Spoiled Fish: Aquaman is very, very bad


There’s something rotten in the state of Atlantis—and it ain’t the fish people of the Fisherman Kingdom. Folks! Aquaman flat-out stinks.

If you’ve seen any other, uh, “films” in the DC Extended Universe, this probably isn’t a surprise. While Disney/Marvel churns out bangers with superhuman ease, the folks at Warner Bros. appear totally unconcerned with making good movies (Wonder Woman aside). And when a shit sandwich like Suicide Squad grosses almost a billion dollars at the box office, why would they be?

Critics are often accused of pretentiousness when they pan a comic book blockbuster, but trust me when I say that I wanted to like this movie. Aquaman has endured decades of weak nerdlinger jokes, and who can help but root for an underdog? Casting Jason Momoa as the Aquatic Ace was a perfect move, as it shed Super Friends assumptions in favor of something modern and undeniably badass. And yet....

The most apparent problem with Aquaman is just how much stuff the filmmakers crammed into its seemingly endless 143 minutes. It is impossible to summarize this movie concisely, but here goes:

Aquaman opens with Arthur Curry, our eponymous hero, explaining the circumstances of his birth. His parents were star-crossed lovers, his father, Thomas (Temuera Morrison), a lighthouse keeper, his mother, Atlanna (Nicole Kidman), an Atlantean royal. They created a “half-breed” baby, which didn’t sit well with Atlantis’ king. So Atlanna returns to Atlantis to keep her family safe, promising to one day return at sunrise. Then she’s killed.

Flash forward. The Aquababy is an Aquaman. He searches the seven seas for people in distress, like a group of Russian submariners being attacked by a high-tech pirate named David Kane (Yahya Abdul-Mateen II). After thwarting the baddies, saving the crew, and wrecking a nuclear sub, Aquaman dips, refusing to help Kane’s pirate dad, who became trapped during their fight. Thus, an archenemy is born.

At the bottom of the ocean, archenemy two is plotting to unite the seven kingdoms of Atlantis. Who’s this? None other than Aquaman’s half-brother Orm (Patrick Wilson), a full-blooded Atlantean who hates Arthur, humanity, and sensible fashion choices. If Orm can unite the seven, he’ll pick up the super-dumb bad-guy title of “Ocean Master” and be able to wage war on humanity. Some of the other Atlanteans aren’t too keen on this idea, so they entreat Arthur to return to Atlantis and claim the throne for himself. While Orm enlists kingdoms to fight for him, Aquaman goes on a quest for an ancient trident that will help him defeat his brother.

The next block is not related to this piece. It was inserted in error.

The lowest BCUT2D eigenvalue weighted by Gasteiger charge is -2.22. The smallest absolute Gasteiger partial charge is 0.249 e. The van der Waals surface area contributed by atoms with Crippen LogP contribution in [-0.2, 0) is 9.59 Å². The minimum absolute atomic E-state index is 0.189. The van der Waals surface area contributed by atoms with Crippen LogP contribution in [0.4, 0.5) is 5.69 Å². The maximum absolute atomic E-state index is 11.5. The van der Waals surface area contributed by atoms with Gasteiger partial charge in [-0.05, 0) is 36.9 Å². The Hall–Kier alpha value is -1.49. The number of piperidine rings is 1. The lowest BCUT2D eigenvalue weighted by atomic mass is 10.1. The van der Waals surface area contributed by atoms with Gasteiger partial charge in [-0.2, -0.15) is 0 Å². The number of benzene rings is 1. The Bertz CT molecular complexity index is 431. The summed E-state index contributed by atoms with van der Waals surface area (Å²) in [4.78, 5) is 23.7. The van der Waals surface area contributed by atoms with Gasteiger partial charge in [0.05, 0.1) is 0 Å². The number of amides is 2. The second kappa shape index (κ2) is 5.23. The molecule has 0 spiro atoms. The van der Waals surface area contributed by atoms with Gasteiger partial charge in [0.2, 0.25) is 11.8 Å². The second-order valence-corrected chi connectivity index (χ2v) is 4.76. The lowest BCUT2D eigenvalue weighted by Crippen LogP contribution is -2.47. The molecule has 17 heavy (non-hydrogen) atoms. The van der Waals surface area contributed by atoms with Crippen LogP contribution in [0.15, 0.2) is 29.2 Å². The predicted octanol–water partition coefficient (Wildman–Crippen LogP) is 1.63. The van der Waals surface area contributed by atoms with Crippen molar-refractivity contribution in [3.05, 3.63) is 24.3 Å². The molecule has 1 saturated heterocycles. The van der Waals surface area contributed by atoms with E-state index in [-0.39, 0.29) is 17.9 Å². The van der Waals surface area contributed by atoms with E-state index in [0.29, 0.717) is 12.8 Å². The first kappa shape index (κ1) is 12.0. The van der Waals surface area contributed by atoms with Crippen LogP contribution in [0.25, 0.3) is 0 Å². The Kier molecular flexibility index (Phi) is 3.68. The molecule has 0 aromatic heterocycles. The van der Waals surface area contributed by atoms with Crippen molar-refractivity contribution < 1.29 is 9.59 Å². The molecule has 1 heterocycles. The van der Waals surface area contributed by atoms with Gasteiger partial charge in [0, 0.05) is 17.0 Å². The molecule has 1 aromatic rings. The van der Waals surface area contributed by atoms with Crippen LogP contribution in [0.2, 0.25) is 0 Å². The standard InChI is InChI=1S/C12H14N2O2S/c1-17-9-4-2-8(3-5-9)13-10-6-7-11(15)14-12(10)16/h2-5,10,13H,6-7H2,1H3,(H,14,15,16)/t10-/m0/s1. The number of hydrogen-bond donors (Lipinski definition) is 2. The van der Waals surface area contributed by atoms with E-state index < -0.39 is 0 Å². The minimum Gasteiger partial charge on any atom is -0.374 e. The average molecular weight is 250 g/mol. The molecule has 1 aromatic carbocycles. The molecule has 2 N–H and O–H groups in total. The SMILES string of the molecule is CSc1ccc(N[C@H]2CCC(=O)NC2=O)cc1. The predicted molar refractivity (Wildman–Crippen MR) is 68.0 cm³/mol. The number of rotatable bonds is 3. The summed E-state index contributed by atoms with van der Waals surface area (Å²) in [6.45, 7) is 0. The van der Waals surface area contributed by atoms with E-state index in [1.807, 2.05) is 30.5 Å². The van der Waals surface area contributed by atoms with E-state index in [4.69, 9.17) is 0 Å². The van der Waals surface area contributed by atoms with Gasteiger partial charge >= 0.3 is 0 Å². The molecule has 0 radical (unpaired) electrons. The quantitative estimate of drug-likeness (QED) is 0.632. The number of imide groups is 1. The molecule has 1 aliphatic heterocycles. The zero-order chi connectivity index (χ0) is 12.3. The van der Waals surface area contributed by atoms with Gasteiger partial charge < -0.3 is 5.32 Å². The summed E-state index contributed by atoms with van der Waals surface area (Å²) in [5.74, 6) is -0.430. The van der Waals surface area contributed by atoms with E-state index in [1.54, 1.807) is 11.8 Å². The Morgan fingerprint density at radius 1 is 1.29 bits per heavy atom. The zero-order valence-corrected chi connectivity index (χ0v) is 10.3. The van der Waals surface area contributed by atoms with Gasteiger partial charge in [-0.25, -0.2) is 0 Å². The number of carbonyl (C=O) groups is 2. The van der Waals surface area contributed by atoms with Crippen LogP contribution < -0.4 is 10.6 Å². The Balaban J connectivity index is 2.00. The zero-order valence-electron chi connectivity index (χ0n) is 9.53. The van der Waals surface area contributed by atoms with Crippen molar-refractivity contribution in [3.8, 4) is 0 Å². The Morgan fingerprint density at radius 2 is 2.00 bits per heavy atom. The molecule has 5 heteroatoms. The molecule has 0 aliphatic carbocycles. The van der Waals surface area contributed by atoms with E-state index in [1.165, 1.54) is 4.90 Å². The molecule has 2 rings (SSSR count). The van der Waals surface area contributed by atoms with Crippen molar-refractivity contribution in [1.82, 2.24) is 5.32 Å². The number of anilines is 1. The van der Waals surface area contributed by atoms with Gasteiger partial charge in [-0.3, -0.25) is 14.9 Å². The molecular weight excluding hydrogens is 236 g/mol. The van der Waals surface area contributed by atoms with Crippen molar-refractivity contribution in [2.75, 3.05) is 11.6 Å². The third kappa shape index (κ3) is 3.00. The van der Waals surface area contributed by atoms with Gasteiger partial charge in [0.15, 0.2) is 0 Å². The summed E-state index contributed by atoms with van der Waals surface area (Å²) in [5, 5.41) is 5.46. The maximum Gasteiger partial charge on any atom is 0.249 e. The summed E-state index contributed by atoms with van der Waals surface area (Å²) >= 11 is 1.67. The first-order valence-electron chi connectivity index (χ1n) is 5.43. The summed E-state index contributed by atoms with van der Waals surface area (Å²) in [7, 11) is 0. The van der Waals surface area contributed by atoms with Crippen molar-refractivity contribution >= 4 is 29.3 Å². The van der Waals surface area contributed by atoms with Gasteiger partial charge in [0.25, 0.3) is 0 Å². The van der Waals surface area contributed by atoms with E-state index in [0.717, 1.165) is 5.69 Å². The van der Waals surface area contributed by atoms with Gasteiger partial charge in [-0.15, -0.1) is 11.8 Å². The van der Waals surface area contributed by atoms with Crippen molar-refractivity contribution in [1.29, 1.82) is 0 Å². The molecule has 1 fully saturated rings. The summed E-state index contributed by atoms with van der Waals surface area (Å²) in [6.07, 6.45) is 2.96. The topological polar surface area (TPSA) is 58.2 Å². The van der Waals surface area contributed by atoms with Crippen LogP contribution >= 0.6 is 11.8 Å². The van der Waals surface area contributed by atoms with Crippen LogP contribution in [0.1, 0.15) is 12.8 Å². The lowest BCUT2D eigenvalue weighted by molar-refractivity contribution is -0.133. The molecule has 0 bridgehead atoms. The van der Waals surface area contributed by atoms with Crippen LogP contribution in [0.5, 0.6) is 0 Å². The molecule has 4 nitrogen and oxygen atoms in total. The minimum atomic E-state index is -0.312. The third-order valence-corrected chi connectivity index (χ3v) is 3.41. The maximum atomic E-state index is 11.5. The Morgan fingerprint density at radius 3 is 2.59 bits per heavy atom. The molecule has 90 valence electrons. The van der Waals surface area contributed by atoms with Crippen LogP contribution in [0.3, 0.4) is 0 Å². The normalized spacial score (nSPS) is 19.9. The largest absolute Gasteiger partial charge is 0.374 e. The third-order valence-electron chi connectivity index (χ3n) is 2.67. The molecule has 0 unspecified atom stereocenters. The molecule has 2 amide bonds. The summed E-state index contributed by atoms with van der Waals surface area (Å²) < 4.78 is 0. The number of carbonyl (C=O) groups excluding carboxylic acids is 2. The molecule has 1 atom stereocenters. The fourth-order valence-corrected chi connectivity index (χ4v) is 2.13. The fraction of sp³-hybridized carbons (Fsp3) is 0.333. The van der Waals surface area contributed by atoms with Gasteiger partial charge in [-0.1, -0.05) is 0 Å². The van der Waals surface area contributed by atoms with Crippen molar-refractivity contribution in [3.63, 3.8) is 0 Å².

There’s also a second love story and quite a few flashbacks tying the different plot lines together. Aquaman mostly just bounces from scene to scene, with an occasional explosion and some failed attempts at Thor: Ragnarok-type humor.

We aren’t finished. The movie is riddled with clichés. Future lovers accidentally touching hands in a moment of fear, the bad guy opting for false flags and genocide instead of sharing renewable energy science, the shocking reappearance of—spoiler!—Aquaman’s mom, who is repeatedly and emphatically said to be dead. Don’t get me started on the issues with the trident quest—that storyline has more holes than a fisherman’s net.

The real bummer with Aquaman is that underneath its plot and visual excesses lies the foundation for multiple good movies. If only WB hadn’t crammed the entire mythology into what could have been the first of many Aquaman outings. Chalk this one up as another L for DC.